@joeyjoejoe That’s just mean!

        1. @remadebyhand  @Shanna Mann  I am married to someone who once gave me a time management book.  I sold it back to Half Price without reading it. 
          I want to comment on everything as I am late in the game but for a good reason.  I was implementing my system!  Walk, write/coffee with CJ, prep for lessons, lunch, then read Shanna’s post I have wanted to read for two days!
          Shanna, you mentioned that we don’t see the systems in place for those greats like Tiger.  I find this to be true with young children when they learn to write.  So often teachers say, It’s writing time, and wonder why everyone is up sharpening pencils, asking to go to the restroom, or picking their nose.  Children need to see a proficient model – teacher, peer – engaging in the whole process:  coming up with an idea, drafting, revising.  Once we show them, they realize it’s not magic after all.  For the adults, there’s you, Shanna!

        2. @tammyrenzi  That’s a great point, Tammy. Being able to SEE someone do it makes a big difference. I always thought I was odd to insist on watching someone do what I wanted to do before attempting it myself. Now I know why 🙂

  2. If by “deeply unsexy” you actually mean “glorious,” then I am with you 🙂
    As someone already very much converted to the systems mindset, I agree. It’s WAY better to be Batman. And I think it’s not just that you appear cooler to everyone else. It’s that you feel better, too. You didn’t just fall into greatness. You don’t take some superpower for granted. It’s your hard work, your thinking and planning, your own handmade systems that keep you on track. And silly as it may sound, that’s a pretty cool feeling.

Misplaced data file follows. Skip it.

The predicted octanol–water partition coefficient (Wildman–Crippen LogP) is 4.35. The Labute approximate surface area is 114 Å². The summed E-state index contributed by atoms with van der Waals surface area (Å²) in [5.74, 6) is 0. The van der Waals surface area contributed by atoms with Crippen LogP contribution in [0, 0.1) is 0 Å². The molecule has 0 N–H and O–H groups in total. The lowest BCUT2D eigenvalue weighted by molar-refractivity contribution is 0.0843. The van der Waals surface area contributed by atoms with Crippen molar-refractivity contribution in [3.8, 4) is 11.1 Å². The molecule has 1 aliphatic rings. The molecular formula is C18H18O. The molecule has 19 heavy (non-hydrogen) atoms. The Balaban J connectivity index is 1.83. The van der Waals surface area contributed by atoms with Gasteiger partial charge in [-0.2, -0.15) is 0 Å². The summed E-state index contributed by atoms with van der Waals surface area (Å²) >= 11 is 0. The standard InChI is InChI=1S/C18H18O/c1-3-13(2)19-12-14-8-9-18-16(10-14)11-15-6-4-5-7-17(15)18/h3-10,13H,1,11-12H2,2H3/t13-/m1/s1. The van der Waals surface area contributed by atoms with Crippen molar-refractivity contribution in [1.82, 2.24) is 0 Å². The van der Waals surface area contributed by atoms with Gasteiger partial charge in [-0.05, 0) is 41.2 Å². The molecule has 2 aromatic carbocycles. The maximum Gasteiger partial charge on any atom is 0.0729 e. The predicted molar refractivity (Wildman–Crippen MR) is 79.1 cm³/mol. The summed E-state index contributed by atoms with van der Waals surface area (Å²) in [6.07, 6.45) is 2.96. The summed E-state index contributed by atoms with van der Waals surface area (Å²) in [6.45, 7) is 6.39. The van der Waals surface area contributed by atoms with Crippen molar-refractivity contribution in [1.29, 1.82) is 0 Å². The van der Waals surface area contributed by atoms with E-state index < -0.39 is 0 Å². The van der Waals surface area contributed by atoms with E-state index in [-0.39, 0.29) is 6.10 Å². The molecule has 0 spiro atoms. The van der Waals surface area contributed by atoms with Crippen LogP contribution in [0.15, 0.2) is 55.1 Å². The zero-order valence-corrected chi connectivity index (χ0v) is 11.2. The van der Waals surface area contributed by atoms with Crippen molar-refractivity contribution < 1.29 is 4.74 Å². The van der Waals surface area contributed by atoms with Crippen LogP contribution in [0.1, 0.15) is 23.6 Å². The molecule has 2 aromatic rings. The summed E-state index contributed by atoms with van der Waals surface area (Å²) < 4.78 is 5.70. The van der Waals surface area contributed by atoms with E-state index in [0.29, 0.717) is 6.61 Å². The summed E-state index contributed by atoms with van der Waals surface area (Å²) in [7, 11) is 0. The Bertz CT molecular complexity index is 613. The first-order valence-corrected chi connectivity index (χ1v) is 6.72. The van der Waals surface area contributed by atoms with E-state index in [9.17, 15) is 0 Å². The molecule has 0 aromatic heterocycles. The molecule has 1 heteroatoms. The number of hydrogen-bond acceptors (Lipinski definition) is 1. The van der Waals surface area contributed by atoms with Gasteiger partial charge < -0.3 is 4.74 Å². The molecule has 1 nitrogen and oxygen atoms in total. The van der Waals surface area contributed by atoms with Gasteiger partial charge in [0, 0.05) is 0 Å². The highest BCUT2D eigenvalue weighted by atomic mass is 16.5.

To the world: Listen to Shanna! Systems are the best!!

    1. @remadebyhand It’s reassuring to hear that someone likes them as much as me! Really, as soon as you realize the results of systems, they *do* become glorious. But until that point, I don’t blame people for dragging their feet. It’s really hard to articulate the difference– but I could never go back.

      1. @Shanna Mann Yes! I’m becoming a bit obsessed, in fact. Creating a system or checklist has become my go-to solution for a ton of things. Yesterday, for instance, after realizing I try to read way too much nonfiction without really absorbing or implementing anything I read, I created a book evaluation form, basically a short series of analysis questions to help me decide if it’s worth my reading a particular book at a certain time and whether I have enough time and energy to devote to it. And if the answer to the last two questions is no, well, the title, author, and my short notes are entered into a GDocs spreadsheet for future reference. And if it’s yes, then I’m way more committed to the book than I would otherwise have been. I used to just stare in dread at the pile of books I’d checked out from the library and wonder why I didn’t feel like reading any of them. I cleared my stack out in no time using my new form and now have a single book on which to focus. And I am THRILLED about it 😀

        1. @remadebyhand That is AWESOME. One of the things I do is, having realized that books are a real energy drain (so many books– and I’ve either read them or don’t feel like reading them!) I decide to pare my collection down to 50 books, which, if you have to box them up, is only about three boxes. I keep a list on my private blog of the books that I really need to keep on hand. So far, I have less than 20… the rest are just “nice to have.”  I keep them pared by selling them or listing them on Paperback Swap regularly.